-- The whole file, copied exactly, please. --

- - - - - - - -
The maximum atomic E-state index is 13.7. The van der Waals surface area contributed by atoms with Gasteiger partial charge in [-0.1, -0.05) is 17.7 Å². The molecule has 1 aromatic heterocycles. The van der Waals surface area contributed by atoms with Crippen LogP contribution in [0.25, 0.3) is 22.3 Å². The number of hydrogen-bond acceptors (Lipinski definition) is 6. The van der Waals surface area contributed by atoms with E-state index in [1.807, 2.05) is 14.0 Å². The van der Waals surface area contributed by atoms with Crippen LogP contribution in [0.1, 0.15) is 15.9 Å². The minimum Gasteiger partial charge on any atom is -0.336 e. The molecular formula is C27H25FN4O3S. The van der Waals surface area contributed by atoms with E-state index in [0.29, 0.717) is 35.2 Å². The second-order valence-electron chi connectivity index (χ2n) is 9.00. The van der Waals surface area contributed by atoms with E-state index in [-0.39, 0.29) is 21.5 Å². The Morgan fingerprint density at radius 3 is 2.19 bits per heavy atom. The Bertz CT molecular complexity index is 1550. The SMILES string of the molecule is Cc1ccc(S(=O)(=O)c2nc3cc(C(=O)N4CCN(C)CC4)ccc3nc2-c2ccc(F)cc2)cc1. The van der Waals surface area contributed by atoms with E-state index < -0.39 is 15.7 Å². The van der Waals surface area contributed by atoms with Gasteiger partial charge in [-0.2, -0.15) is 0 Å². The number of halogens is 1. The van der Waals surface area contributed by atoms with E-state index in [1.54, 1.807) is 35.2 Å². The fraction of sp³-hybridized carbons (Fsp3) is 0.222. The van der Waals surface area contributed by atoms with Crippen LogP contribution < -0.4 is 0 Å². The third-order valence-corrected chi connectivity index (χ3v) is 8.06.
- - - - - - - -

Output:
The maximum atomic E-state index is 13.7. The van der Waals surface area contributed by atoms with Gasteiger partial charge in [-0.1, -0.05) is 17.7 Å². The molecule has 1 aromatic heterocycles. The van der Waals surface area contributed by atoms with Crippen LogP contribution in [0.25, 0.3) is 22.3 Å². The number of hydrogen-bond acceptors (Lipinski definition) is 6. The van der Waals surface area contributed by atoms with E-state index in [1.807, 2.05) is 14.0 Å². The van der Waals surface area contributed by atoms with Crippen LogP contribution in [0.1, 0.15) is 15.9 Å². The minimum Gasteiger partial charge on any atom is -0.336 e. The molecular formula is C27H25FN4O3S. The van der Waals surface area contributed by atoms with E-state index in [0.29, 0.717) is 35.2 Å². The second-order valence-electron chi connectivity index (χ2n) is 9.00. The van der Waals surface area contributed by atoms with E-state index in [-0.39, 0.29) is 21.5 Å². The Morgan fingerprint density at radius 3 is 2.19 bits per heavy atom. The Bertz CT molecular complexity index is 1550. The SMILES string of the molecule is Cc1ccc(S(=O)(=O)c2nc3cc(C(=O)N4CCN(C)CC4)ccc3nc2-c2ccc(F)cc2)cc1. The van der Waals surface area contributed by atoms with E-state index < -0.39 is 15.7 Å². The van der Waals surface area contributed by atoms with Gasteiger partial charge in [-0.2, -0.15) is 0 Å². The number of halogens is 1. The van der Waals surface area contributed by atoms with E-state index in [1.54, 1.807) is 35.2 Å². The fraction of sp³-hybridized carbons (Fsp3) is 0.222. The van der Waals surface area contributed by atoms with Crippen LogP contribution < -0.4 is 0 Å². The third-order valence-corrected chi connectivity index (χ3v) is 8.06.